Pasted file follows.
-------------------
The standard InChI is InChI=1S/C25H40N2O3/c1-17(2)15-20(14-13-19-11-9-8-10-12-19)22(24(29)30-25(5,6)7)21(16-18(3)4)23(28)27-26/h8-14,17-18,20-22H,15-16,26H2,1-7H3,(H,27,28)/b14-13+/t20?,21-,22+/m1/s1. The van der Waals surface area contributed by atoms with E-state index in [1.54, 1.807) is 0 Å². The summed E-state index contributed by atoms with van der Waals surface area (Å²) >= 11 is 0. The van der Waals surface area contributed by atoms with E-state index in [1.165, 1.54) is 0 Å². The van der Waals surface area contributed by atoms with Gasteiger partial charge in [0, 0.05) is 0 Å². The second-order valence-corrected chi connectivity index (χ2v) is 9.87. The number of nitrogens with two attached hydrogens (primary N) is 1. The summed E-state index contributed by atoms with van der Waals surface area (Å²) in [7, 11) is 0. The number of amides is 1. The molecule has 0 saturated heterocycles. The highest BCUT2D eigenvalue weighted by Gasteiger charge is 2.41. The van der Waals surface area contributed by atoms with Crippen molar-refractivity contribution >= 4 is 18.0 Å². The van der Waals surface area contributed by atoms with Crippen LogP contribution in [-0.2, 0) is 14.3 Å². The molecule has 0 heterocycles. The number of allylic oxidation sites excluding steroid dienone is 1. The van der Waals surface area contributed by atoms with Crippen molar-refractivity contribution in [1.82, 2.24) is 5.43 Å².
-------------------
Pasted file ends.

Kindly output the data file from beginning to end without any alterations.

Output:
The standard InChI is InChI=1S/C25H40N2O3/c1-17(2)15-20(14-13-19-11-9-8-10-12-19)22(24(29)30-25(5,6)7)21(16-18(3)4)23(28)27-26/h8-14,17-18,20-22H,15-16,26H2,1-7H3,(H,27,28)/b14-13+/t20?,21-,22+/m1/s1. The van der Waals surface area contributed by atoms with E-state index in [1.54, 1.807) is 0 Å². The summed E-state index contributed by atoms with van der Waals surface area (Å²) >= 11 is 0. The van der Waals surface area contributed by atoms with E-state index in [1.165, 1.54) is 0 Å². The van der Waals surface area contributed by atoms with Gasteiger partial charge in [0, 0.05) is 0 Å². The second-order valence-corrected chi connectivity index (χ2v) is 9.87. The number of nitrogens with two attached hydrogens (primary N) is 1. The summed E-state index contributed by atoms with van der Waals surface area (Å²) in [7, 11) is 0. The number of amides is 1. The molecule has 0 saturated heterocycles. The highest BCUT2D eigenvalue weighted by Gasteiger charge is 2.41. The van der Waals surface area contributed by atoms with Crippen molar-refractivity contribution >= 4 is 18.0 Å². The van der Waals surface area contributed by atoms with Crippen LogP contribution in [-0.2, 0) is 14.3 Å². The molecule has 0 heterocycles. The number of allylic oxidation sites excluding steroid dienone is 1. The van der Waals surface area contributed by atoms with Crippen molar-refractivity contribution in [1.82, 2.24) is 5.43 Å².